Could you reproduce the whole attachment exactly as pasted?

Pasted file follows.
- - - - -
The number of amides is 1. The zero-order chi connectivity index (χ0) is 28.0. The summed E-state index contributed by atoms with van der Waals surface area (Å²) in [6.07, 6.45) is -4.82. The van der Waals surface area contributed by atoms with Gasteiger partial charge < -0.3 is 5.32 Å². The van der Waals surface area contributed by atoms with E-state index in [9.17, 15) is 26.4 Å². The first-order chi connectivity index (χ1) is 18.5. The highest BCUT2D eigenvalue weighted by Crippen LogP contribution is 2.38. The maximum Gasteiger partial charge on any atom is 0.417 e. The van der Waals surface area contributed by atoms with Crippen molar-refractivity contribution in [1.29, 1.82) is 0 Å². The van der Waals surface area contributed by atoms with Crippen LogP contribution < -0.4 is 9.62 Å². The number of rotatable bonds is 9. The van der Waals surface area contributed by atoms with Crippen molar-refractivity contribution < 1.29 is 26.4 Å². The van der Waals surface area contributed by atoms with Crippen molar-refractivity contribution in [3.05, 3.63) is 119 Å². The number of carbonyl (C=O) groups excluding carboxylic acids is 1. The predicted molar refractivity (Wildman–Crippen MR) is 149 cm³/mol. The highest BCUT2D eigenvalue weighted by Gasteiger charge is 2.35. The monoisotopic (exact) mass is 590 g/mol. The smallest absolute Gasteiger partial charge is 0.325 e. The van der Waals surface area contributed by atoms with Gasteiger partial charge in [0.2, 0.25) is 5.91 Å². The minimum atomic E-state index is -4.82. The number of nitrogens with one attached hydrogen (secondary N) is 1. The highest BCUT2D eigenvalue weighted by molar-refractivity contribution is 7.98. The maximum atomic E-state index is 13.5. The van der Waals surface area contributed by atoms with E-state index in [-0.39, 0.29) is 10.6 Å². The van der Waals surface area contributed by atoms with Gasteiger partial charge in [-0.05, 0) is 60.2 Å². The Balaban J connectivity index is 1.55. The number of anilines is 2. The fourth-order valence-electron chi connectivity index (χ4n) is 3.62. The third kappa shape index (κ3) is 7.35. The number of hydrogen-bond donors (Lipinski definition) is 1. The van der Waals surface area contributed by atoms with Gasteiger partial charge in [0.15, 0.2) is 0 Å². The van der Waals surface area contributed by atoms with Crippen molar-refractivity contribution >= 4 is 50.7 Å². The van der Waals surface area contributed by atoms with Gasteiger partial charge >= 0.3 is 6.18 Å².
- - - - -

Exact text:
The number of amides is 1. The zero-order chi connectivity index (χ0) is 28.0. The summed E-state index contributed by atoms with van der Waals surface area (Å²) in [6.07, 6.45) is -4.82. The van der Waals surface area contributed by atoms with Gasteiger partial charge < -0.3 is 5.32 Å². The van der Waals surface area contributed by atoms with E-state index in [9.17, 15) is 26.4 Å². The first-order chi connectivity index (χ1) is 18.5. The highest BCUT2D eigenvalue weighted by Crippen LogP contribution is 2.38. The maximum Gasteiger partial charge on any atom is 0.417 e. The van der Waals surface area contributed by atoms with Crippen molar-refractivity contribution in [1.29, 1.82) is 0 Å². The van der Waals surface area contributed by atoms with Crippen LogP contribution < -0.4 is 9.62 Å². The number of rotatable bonds is 9. The van der Waals surface area contributed by atoms with Crippen molar-refractivity contribution < 1.29 is 26.4 Å². The van der Waals surface area contributed by atoms with Crippen molar-refractivity contribution in [3.05, 3.63) is 119 Å². The number of carbonyl (C=O) groups excluding carboxylic acids is 1. The predicted molar refractivity (Wildman–Crippen MR) is 149 cm³/mol. The highest BCUT2D eigenvalue weighted by Gasteiger charge is 2.35. The monoisotopic (exact) mass is 590 g/mol. The smallest absolute Gasteiger partial charge is 0.325 e. The van der Waals surface area contributed by atoms with Gasteiger partial charge in [0.2, 0.25) is 5.91 Å². The minimum atomic E-state index is -4.82. The number of nitrogens with one attached hydrogen (secondary N) is 1. The highest BCUT2D eigenvalue weighted by molar-refractivity contribution is 7.98. The maximum atomic E-state index is 13.5. The van der Waals surface area contributed by atoms with E-state index in [-0.39, 0.29) is 10.6 Å². The van der Waals surface area contributed by atoms with Gasteiger partial charge in [-0.05, 0) is 60.2 Å². The Balaban J connectivity index is 1.55. The number of anilines is 2. The fourth-order valence-electron chi connectivity index (χ4n) is 3.62. The third kappa shape index (κ3) is 7.35. The number of hydrogen-bond donors (Lipinski definition) is 1. The van der Waals surface area contributed by atoms with Gasteiger partial charge in [0.15, 0.2) is 0 Å². The van der Waals surface area contributed by atoms with Crippen molar-refractivity contribution >= 4 is 50.7 Å². The van der Waals surface area contributed by atoms with Gasteiger partial charge >= 0.3 is 6.18 Å².